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Current predictive models of lymphedema risk cannot predict with 100% certainty which patients will go on to develop lymphedema and which will not. Patient-specific anatomic and physiologic differences may be the missing factor. The authors hypothesize that patients with accessory lymphatic pathways may have improved lymphatic drainage, resulting in smaller limb volumes. The authors reviewed indocyanine green (ICG) lymphography images of all patients who presented to their institution for evaluation of breast cancer-related lymphedema. Patients with unilateral upper extremity lymphedema, a full set of bilateral limb measurements, and ICG images of both limbs were included. Other variables of interest included patient demographics and length of follow-up. Patients with accessory pathways were determined independently, and conflicts were resolved with discussion. Abnormal images were also evaluated for common drainage pathways. Thirty patients were identified as having accessory lymphatic drainage pathways. These patients had significantly smaller limb volume differences [8.19% (SD, 11.22)] compared with patients who did not exhibit these pathways [20.74% (SD, 19.76); P < 0.001]. The most common pathway was absence or rerouting of the radial bundle to the ulnar or volar bundles ( n = 16). The ability to create accessory lymphatic drainage pathways may be associated with improved lymphatic drainage, resulting in smaller limb volumes. Furthermore, certain drainage pathways appear to be more common than others. Description of these pathways should be considered for inclusion in ICG lymphography image grading criteria. Further study is needed to clarify the nature of these pathways and whether these pathways affect subjective symptoms and quality of life. Risk, II. Copyright © 2022 by the American Society of Plastic Surgeons.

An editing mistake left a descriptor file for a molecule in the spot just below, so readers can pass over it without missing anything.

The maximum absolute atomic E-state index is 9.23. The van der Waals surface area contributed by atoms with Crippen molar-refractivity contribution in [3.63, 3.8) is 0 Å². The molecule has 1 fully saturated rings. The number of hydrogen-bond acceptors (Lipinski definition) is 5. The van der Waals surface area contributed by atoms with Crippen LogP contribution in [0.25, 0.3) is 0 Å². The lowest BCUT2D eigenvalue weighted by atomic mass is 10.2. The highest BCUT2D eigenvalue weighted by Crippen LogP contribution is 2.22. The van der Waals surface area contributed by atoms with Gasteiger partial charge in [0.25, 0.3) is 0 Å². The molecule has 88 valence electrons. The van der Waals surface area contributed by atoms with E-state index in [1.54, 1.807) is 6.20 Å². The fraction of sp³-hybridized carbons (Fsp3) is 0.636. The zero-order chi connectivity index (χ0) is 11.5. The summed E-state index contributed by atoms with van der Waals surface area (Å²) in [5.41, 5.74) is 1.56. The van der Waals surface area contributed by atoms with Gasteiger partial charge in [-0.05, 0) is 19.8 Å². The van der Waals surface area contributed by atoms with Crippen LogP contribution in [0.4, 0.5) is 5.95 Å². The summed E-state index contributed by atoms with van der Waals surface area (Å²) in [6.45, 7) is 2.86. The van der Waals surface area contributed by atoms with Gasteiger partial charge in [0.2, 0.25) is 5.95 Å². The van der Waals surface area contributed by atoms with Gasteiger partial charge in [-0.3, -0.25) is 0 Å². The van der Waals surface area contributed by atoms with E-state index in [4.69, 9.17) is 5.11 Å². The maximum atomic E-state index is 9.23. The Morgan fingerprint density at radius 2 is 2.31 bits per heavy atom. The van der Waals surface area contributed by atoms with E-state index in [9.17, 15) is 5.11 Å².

Leslie N Kim, Babak Mehrara, Joseph Dayan, Leslie McGrath, Michelle Coriddi. Accessory Lymphatic Drainage Pathways on Indocyanine Green Lymphography in Patients with Breast Cancer-Related Lymphedema. Plastic and reconstructive surgery. 2023 Jun 01;151(6):1015e-1021e

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PMID: 36728788

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